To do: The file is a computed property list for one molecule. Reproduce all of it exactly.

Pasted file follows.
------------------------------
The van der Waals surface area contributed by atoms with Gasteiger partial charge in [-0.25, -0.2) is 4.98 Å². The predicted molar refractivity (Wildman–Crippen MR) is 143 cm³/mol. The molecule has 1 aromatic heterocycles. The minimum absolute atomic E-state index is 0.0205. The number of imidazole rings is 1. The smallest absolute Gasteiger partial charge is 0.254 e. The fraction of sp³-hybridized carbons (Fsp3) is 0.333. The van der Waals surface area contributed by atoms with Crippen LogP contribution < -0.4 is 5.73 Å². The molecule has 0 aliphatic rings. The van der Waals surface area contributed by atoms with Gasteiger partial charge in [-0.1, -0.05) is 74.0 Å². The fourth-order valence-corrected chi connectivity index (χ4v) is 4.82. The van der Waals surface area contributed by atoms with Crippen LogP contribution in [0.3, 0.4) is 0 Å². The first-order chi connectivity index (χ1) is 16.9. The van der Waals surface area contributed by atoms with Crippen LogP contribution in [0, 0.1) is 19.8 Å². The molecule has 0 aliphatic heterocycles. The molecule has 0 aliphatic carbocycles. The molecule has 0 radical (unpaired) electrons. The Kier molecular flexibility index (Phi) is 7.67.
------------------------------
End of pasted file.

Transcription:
The van der Waals surface area contributed by atoms with Gasteiger partial charge in [-0.25, -0.2) is 4.98 Å². The predicted molar refractivity (Wildman–Crippen MR) is 143 cm³/mol. The molecule has 1 aromatic heterocycles. The minimum absolute atomic E-state index is 0.0205. The number of imidazole rings is 1. The smallest absolute Gasteiger partial charge is 0.254 e. The fraction of sp³-hybridized carbons (Fsp3) is 0.333. The van der Waals surface area contributed by atoms with Crippen LogP contribution < -0.4 is 5.73 Å². The molecule has 0 aliphatic rings. The van der Waals surface area contributed by atoms with Gasteiger partial charge in [-0.1, -0.05) is 74.0 Å². The fourth-order valence-corrected chi connectivity index (χ4v) is 4.82. The van der Waals surface area contributed by atoms with Crippen LogP contribution in [0.3, 0.4) is 0 Å². The first-order chi connectivity index (χ1) is 16.9. The van der Waals surface area contributed by atoms with Crippen LogP contribution in [0, 0.1) is 19.8 Å². The molecule has 0 aliphatic heterocycles. The molecule has 0 aliphatic carbocycles. The molecule has 0 radical (unpaired) electrons. The Kier molecular flexibility index (Phi) is 7.67.